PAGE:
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The Sound of Bravery

June 13, 2017

       Latin Jazz legend Paquito D’Rivera is known to have perfect pitch, a finely tuned ear that allows him to play his saxophone with velvety smoothness and, when called for, vibrant brashness.

        In this past week when Puerto Ricans voted in a statehood referendum, Venezuelan violinists defied their elected dictator and went chin-to-chin with helmeted riot police on the bloody streets of Caracas, and Cuba waited nervously for pronouncements from the Trump White House about the state of U.S.-Cuba relations, D’Rivera has also proven that his sensitive ear is attuned to the tones of political rhetoric as well.

       “We Cubans have to fix this situation the way the Venezuelans are doing it,” D’Rivera lamented in an interview with the Spanish news agency EFE. “They’re being very brave but we’re not.”

More than 70 people have died in Venezuela since marchers took to the streets in April to protest the madness of Nicholas Maduro’s Chavista government, which has turned the once-wealthy Venezuelan state into a basket case with raging inflation and empty store shelves.

       D’Rivera criticized the efforts of former President Barack Obama to cool down tensions between the U.S. and Cuba by restoring diplomatic relations and easing restrictions on trade and travel between the two countries.  Legitimizing the Castro regime by cozying up to it will not bring about change, D’Rivera said.

       “Fidel died, and nothing happened. He left his brother in charge and this one will leave his dog or I don’t know who but it’s clear they are not going to leave power,” he said.

       He is frustrated by the laid back attitude of Cubans who, despite living in conditions that can be as bad as they are in Venezuela, rarely raise their voices in protest. Since the Maleconazo of 1994, there have been no street protests in Cuba.

       Rosa Maria Payá and the Cubadecide group she leads supports a binding referendum in which the Cuban people would be able to vote on whether they want to retain the Socialist system that the Castro regime has imposed and maintained over the last half century, or adopt a different system with more individual freedoms and respect for individual rights.

       But such attempts at recording public sentiment have their own way of going nowhere. In Puerto Rico last Sunday, as thousands of Puerto Ricans were marching in the annual parade in New York City, voters on the island overwhelmingly approved a non-binding referendum for Puerto Rico to become the 51st State. The lopsided results—a Cuban-style 97% approved the question—were quickly dismissed by critics who pointed out that the opposition had decided to boycott the election.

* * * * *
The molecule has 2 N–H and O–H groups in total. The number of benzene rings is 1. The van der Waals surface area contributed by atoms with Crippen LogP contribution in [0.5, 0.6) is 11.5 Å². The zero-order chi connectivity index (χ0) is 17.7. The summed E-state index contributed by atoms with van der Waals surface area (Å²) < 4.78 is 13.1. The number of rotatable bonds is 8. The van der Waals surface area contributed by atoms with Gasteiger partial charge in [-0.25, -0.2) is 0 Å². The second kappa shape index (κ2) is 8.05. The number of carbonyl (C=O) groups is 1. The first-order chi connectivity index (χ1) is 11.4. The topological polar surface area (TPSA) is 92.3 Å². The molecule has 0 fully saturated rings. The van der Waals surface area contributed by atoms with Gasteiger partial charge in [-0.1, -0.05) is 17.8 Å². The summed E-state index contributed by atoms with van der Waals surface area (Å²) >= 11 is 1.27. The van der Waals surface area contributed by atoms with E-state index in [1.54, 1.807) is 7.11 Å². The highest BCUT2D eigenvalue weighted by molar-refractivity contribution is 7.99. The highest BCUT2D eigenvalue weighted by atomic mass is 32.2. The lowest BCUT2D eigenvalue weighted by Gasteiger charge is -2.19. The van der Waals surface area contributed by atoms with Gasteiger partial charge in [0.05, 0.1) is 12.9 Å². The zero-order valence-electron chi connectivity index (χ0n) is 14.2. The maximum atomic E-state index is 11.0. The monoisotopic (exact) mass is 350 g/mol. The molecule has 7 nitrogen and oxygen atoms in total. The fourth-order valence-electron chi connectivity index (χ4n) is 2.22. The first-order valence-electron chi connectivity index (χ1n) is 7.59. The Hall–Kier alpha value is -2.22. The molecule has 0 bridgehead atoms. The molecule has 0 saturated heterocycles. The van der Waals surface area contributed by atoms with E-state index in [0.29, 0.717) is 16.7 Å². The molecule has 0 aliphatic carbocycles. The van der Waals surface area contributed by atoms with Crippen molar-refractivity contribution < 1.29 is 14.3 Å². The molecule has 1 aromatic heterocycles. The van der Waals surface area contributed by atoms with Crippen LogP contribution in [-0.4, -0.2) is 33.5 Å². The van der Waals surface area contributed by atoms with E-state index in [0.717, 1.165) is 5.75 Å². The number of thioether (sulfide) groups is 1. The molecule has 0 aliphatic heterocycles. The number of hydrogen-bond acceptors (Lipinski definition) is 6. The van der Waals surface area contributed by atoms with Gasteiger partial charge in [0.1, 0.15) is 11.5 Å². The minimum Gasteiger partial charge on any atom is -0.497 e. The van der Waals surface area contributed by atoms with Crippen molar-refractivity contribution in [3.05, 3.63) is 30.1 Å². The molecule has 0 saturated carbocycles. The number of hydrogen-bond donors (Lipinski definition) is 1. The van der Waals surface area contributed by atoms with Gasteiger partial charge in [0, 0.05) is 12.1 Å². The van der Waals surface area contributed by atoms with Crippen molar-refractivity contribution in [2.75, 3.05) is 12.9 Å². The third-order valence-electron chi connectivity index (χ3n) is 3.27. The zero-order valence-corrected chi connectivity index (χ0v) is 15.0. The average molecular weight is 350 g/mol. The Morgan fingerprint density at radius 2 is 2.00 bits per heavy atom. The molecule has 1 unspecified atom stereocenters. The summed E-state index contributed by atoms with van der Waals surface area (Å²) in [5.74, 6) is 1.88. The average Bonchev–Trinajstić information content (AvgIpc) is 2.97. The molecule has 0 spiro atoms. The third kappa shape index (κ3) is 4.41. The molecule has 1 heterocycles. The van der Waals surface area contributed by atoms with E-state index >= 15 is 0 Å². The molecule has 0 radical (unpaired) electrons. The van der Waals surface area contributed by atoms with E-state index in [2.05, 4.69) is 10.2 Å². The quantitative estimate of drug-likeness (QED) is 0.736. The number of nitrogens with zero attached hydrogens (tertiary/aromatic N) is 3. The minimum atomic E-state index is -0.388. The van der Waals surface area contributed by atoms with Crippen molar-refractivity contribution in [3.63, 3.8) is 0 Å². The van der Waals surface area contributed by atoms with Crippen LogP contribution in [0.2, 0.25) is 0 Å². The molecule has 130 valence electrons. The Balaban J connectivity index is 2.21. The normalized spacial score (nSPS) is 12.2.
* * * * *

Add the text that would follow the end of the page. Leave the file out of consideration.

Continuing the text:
Puerto Rico and Cuba were both pawns in the imperial struggles between the United States and Spain more than a century ago. And while Cuba has struggled mightily to protect its sovereignty, there remains a lingering tendency to look north for solutions to its problems. Just as Puerto Ricans now want the US Congress to throw a life preserver to bring the bankrupt island into the union or, if not, then to help pay off its astounding debt, Cuba continues to blame the US embargo for many of its woes, insisting that if only the embargo were lifted, Cuban socialism could be perfected and preserved just as the Central Committee has promised.

       After half a century of broken promises, the Cuban people are weary. Some, like the brave Ladies in White, take to the streets every week and pay for it with confrontations with the authorities. But most Cubans are not in the mood to head out to the Malecon again to protest the way the musicians did in Caracas. It’s not even clear that if a referendum were held today that enough of them would vote to change the system that even Raúl Castro has admitted permits so many of them not to work. Instead, Cubans on both sides of the Florida Straits are simply waiting to hear what President Donald Trump says about the future of the island. Trump is expected to make public his Cuba policy in a major speech in Miami this month.

        Sitting, waiting and reacting. That is not the Cuba that D’Rivera, now 69, remembers, nor the one that he says he has any intention of ever returning to.

       True bravery is a difficult note to reach, but once mastered, it is the sweetest sound.   

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